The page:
Two key principles dominated his sociology. First, he was concerned to understand the process of civilization, which he defined as a process whereby external restraints on behaviour are replaced by internal, moral regulation. Second, he criticized functionalism and structuralism for their tendency to reify social processes, and argued instead for figurational or processual sociology; that is, a conceptualization of the constant and endless processual flux of all social relationships. Hence he wrote about ‘civilizing processes’ rather than ‘civilization’. His work has been criticized on two principal counts. First, it is not clear what is the cause or mechanism which produces these civilizing processes. Second, it is objected that his theory is not supported by empirical evidence, since modern societies are very uncivilized in terms of everyday violence and brutality.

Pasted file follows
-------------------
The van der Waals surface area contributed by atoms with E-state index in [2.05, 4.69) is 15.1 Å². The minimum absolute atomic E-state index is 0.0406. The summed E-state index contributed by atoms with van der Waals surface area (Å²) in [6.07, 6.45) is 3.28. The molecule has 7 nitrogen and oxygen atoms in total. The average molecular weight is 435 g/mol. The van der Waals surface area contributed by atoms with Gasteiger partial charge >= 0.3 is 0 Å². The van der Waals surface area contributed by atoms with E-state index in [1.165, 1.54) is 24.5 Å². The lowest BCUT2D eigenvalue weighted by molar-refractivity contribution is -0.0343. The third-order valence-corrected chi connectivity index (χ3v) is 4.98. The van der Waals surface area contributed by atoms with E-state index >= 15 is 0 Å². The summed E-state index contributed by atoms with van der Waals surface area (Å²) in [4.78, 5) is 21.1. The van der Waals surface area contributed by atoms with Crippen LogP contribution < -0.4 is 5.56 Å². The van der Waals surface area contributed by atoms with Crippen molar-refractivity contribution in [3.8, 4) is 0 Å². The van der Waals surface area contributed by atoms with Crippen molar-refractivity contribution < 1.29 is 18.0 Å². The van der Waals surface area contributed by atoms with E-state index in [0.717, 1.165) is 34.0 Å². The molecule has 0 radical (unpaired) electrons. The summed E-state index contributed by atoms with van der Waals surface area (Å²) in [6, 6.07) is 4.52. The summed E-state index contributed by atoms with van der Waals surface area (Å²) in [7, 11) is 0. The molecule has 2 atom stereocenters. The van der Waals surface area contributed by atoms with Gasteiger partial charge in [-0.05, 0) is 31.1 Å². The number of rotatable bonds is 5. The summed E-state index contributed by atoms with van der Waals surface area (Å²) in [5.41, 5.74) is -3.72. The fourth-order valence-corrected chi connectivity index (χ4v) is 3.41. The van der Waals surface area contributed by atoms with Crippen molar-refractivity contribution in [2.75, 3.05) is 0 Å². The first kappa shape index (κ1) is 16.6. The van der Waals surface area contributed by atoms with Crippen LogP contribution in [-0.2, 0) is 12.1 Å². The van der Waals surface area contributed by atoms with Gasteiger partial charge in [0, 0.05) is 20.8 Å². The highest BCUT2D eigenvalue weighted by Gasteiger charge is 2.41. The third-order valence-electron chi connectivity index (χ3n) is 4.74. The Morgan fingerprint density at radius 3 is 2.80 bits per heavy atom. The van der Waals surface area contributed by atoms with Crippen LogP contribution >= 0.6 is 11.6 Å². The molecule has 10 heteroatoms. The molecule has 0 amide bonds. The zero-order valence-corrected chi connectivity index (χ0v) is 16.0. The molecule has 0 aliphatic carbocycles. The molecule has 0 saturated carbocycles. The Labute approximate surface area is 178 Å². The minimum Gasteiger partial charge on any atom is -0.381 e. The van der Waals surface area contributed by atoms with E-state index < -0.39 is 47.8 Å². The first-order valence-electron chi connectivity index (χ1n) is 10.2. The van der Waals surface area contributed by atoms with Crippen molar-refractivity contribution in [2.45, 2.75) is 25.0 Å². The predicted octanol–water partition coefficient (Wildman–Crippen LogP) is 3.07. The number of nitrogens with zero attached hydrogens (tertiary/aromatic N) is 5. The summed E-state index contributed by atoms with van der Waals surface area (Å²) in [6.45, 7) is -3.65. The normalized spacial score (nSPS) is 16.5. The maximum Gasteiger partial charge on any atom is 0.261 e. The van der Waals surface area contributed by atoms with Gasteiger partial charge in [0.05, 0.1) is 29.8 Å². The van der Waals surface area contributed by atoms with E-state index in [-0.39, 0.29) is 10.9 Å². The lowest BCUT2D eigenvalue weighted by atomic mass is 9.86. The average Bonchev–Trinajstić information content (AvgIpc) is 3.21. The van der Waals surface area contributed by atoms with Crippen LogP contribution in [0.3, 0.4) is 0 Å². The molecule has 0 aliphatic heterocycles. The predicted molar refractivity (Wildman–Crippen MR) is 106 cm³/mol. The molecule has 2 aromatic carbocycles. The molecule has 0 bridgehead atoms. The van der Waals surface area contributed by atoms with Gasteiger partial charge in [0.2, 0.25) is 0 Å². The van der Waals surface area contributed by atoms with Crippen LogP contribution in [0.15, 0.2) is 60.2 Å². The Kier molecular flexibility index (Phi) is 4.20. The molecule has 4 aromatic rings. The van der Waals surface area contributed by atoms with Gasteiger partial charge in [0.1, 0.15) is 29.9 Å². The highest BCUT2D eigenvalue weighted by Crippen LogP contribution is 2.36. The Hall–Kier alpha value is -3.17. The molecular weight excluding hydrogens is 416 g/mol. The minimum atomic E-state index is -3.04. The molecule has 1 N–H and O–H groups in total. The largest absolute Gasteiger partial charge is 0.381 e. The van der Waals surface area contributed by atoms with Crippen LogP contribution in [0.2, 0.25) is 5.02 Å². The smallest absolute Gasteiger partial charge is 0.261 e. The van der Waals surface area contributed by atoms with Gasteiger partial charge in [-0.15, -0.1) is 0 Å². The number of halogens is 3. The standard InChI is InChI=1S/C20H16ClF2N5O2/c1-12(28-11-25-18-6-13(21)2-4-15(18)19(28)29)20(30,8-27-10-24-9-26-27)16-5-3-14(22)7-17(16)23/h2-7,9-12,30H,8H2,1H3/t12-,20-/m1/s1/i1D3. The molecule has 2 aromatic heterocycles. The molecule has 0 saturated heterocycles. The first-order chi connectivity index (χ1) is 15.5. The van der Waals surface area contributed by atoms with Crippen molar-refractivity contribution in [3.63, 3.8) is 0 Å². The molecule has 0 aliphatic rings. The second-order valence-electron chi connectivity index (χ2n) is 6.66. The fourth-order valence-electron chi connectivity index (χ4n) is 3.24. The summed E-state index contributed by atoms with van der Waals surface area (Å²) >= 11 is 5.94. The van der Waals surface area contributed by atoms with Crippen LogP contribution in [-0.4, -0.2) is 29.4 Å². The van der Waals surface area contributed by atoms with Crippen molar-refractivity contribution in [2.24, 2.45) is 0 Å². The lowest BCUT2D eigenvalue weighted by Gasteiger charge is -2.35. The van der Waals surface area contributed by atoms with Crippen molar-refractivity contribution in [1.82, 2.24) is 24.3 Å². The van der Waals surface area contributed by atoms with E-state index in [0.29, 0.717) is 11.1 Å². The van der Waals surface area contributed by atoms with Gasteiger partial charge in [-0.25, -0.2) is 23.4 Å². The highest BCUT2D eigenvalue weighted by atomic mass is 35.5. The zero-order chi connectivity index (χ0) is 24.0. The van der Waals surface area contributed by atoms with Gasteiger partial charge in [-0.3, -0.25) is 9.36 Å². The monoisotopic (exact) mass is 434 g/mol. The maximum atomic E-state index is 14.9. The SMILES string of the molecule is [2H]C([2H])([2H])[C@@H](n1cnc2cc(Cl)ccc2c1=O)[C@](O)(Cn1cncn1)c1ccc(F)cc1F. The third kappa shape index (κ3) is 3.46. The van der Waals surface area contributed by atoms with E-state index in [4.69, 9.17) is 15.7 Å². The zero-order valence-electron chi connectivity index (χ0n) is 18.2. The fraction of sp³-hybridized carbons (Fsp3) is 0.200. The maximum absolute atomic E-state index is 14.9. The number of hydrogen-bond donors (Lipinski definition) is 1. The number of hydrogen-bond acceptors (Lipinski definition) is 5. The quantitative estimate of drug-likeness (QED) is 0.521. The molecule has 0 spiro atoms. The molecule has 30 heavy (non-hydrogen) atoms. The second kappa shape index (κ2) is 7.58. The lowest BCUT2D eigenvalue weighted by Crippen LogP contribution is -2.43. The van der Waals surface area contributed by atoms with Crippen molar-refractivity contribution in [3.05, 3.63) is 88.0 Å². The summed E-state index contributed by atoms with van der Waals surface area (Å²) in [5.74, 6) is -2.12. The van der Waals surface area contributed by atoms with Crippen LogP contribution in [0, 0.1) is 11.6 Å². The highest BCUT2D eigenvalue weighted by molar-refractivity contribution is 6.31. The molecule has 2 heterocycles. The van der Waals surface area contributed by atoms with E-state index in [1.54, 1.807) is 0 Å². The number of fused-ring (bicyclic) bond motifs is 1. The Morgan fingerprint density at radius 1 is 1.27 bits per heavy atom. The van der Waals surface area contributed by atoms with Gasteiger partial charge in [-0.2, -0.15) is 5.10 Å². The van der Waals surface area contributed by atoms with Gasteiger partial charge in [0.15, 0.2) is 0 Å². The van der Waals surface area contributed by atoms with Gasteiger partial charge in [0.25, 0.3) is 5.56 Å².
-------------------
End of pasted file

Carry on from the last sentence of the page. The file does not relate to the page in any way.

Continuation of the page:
Among his numerous other publications are What is Sociology? (1970), The Court Society (1969), The Loneliness of the Dying (1982), Involvement and Detachment (1987), and An Essay on Time (1984).
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